30Then Elijah said to all the people, “Come near to me.” And all the people came near to him. And he repaired the altar of the Lord that had been thrown down.31Elijah took twelve stones, according to the number of the tribes of the sons of Jacob, to whom the word of the Lord came, saying, “Israel shall be your name,”32and with the stones he built an altar in the name of the Lord. And he made a trench about the altar, as great as would contain two seahs of seed.33 And he put the wood in order and cut the bull in pieces and laid it on the wood. And he said, “Fill four jars with water and pour it on the burnt offering and on the wood.”34And he said, “Do it a second time.” And they did it a second time. And he said, “Do it a third time.” And they did it a third time.35And the water ran around the altar and filled the trench also with water.

36And at the time of the offering of the oblation, Elijah the prophet came near and said, “O Lord, God of Abraham, Isaac, and Israel, let it be known this day that you are God in Israel, and that I am your servant, and that I have done all these things at your word.37Answer me, O Lord, answer me, that this people may know that you, O Lord, are God, and that you have turned their hearts back.”38 Then the fire of the Lord fell and consumed the burnt offering and the wood and the stones and the dust, and licked up the water that was in the trench.39And when all the people saw it, they fell on their faces and said, “The Lord, he is God; the Lord, he is God.”40And Elijah said to them, “Seize the prophets of Baal; let not one of them escape.” And they seized them. And Elijah brought them down to the brook Kishon and slaughtered them there.

Scripture quotations marked (ESV) are from The Holy Bible, English Standard Version®, copyright © 2001 by Crossway Bibles, a publishing ministry of Good News Publishers. Used by permission. All rights reserved.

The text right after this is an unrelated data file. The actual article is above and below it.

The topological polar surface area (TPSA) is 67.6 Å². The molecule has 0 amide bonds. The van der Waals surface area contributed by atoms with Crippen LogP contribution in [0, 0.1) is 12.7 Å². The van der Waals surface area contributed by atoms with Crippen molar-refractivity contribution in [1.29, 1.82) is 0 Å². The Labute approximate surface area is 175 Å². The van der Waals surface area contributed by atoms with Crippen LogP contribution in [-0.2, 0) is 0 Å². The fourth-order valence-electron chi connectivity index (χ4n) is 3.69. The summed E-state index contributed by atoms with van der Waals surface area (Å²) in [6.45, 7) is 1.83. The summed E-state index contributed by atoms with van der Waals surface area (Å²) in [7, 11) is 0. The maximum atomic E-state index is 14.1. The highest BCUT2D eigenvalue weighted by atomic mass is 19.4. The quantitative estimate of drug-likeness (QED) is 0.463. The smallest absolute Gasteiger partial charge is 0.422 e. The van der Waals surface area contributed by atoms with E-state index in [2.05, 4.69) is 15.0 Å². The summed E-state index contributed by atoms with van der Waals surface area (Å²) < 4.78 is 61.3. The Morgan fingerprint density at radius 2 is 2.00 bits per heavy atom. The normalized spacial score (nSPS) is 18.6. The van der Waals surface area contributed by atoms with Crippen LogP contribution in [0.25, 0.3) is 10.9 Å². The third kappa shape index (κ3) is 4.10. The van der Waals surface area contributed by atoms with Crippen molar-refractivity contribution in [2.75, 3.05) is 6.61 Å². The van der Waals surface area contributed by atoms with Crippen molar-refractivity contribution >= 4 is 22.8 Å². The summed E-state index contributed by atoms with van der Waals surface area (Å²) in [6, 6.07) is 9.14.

Observation asks the basic question: who, what, where, and when. It examines the passage at a surface level—the characters, events, themes, culture, and genre. Observations may seem obvious at first, but they open the door to the meaning of any part of the Bible. Be careful to not jump ahead to interpreting the observations, or assigning them meaning. Just list them. 

Example: Elijah drenched the altar in water three times.


Observe: As you read the passage, what observations did you make about 1 Kings 18:20–40? (Consider the major characters, plot points, locations, cities, landmarks, time period, background information, cultural aspects, genre, themes, and actions of the characters. Also, take note of any information offered in the video.)
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Where an observation determines what the passage says, interpretation takes the next step to find out what the passage means. We’ve asked what the passage says about God and humanity, and now we ask what that means. Look at the themes and ask what they mean as well.

(Observation) Elijah drenched the altar in water three times. (Interpretation) Elijah had faith that God would consume a wet altar. The people of God should put their faith in Him.